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  • He had been driving for hours through that unstable, somnambulist night when he fell asleep at the wheel. He awoke with a start and
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  • The space between.

    By Mehita Iqani
    It's a handy little line, the one that we use to make our options known. Either/Or. Paper and ink or binary code? Its clichéd,
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  • Un Hombre Fuerte

    By Tamo Vonarim Written these words are, at times of a subconscious flow – whether they are mine, I don't know. All I know is that I
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  • Unbroken Awareness

    My life is now a floating shellI am a vessel on that river.The storm, the ship, the sea,Whose shores we lost in crossing.  I
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  • Untitled

    By Wilhelm Saayman
    This series of images, made using pen and ink, photographs and Photoshop, explore alternate/dream realities.
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  • Untitled

    By Aryan Kaganof
    /At R550 rand I thought I'd rather die/ My mother: can I trust this woman?/ I thought the Romans were coming, dinkum/ …and always
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Thursday, 05 March 2009 02:00

Creative currencies vs. False gods

By  Mehita Iqani
Money: what a thing. It can create such extremes of joy or despair – depending of course, on whether one has it or not. I've experienced neither true poverty, nor true wealth – but have glimpsed both, fleetingly, from the sidelines of other people's lives. Fantasized about both lifestyles. Me: sunbathing on a yacht, in the Caribbean. Me: counting pennies in the dreary fog of London to afford a cup of tea. Both are true fantasies. Both are false memories. I have my moments when the world feels wonderfully abundant, and others when it feels dreadfully mean, but overall I have been lucky to avoid the extremes that the states of cash-flush or cash-scarce can elicit. I'm grateful for that luck. But not everyone is as lucky as I. So much about money seems tied to luck – the luck of the socio-economic state one is born into (trust fund millions vs. nothing but an empty wooden bowl to scrape with your tongue), whether markets go up or down, whether and how shares crash, the prices and availability of the things we all desire. I walk past both the beggars on the street and the bankers in their pinstripe suits: at the end of the day, the value of each can be summarised quite simply in the series of digits reflecting a bank balance. Riches and poverties as arbitrary as these are reflected in many of the works published in this issue of ITCH online – the $$$$$$$$$ issue. Of course. This is the best issue yet (forgive me if I say this every time). But there is something about the acuteness of the present "crisis", the popular reawakening of ideas of responsibility and regulation and plain indignation about what we've allowed to happen, which has resulted in a collection of art/textworks that is very provocative, seductive and engaging. And of course, plenty of irony thrown in to boot.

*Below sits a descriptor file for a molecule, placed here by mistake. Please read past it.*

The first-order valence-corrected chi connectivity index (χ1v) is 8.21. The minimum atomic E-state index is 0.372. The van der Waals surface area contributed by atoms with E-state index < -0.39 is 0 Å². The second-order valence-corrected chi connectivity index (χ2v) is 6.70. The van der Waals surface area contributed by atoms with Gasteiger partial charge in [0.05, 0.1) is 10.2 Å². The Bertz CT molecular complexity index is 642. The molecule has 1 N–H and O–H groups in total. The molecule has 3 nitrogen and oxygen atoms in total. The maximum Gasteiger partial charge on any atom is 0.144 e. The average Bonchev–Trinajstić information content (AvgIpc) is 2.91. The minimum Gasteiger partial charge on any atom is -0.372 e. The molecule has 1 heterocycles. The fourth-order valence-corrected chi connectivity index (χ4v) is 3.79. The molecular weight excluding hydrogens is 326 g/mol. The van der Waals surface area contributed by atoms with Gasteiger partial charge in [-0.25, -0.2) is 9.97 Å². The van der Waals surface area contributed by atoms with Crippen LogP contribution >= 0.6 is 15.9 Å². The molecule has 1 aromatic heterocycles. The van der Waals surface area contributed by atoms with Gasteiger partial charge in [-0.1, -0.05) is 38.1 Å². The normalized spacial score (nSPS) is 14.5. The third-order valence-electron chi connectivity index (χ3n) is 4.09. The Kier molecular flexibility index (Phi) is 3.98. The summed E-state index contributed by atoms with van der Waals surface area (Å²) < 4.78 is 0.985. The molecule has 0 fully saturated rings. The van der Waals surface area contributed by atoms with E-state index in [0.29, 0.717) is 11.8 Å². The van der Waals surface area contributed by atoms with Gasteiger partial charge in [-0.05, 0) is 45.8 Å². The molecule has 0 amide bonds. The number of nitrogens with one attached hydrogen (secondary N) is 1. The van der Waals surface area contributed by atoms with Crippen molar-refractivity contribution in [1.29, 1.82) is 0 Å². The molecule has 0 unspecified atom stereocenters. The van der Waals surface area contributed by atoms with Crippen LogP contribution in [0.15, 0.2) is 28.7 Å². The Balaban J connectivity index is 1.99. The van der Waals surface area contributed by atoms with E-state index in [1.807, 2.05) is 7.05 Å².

Like every other wired citizen in the world, I've been watching the markets crash recently, and thinking (perhaps like some, but not others): "Let it burn!" Free markets and free trade. Global depression and recession is before us: so what? Its only if you participated in the system that its decline might affect you. If you didn't, if you were always free and didn't own property and/or grew your own vegetables (made your own art, wrote down your ideas/poetry), this crash of dollars means nothing. Let the bankers and the politicians sort it out and leave us alone. But… what if… a bank account disappears overnight? Or one can no longer pay for shopping with a debit card? Or… inflation: one tomato suddenly costs fifty million? Are these fears warranted, or simply the result of becoming accustomed to comfortable cultures and practices of self-absorbed, profit-hungry greed?

I don't presume to have answers, only opinions. So do all of the artworks in image, sound and text assembled here, each exploring some of the contradictions and complexities associated with wealth, poverty, cash, money, currency and more. As always, I'm impressed and humbled by the fact that people want their work to be published in ITCH, for no compensation but the space provided. Let it be said: the dollar is not king here. Neither is the rand queen, the kwacha princess nor the sterling queen-mum. We don't make money nor pass any of it along. We are both wonderfully free and treacherously winging it. But we know that there is a different economy at play here, one that sees value in creative expression and the practice of sharing ideas, artistic insights, thoughtfulness and criticism. Some kind of cultural and creative exchange takes place in communities of expression like ITCH (we are not unique, many independent media experiments aim for and achieve similar goals). Such spaces are not dependent upon old-school, conservative and calculative systems of value determination. May our type of wealth continue to flourish — and may the false gods continue to plummet.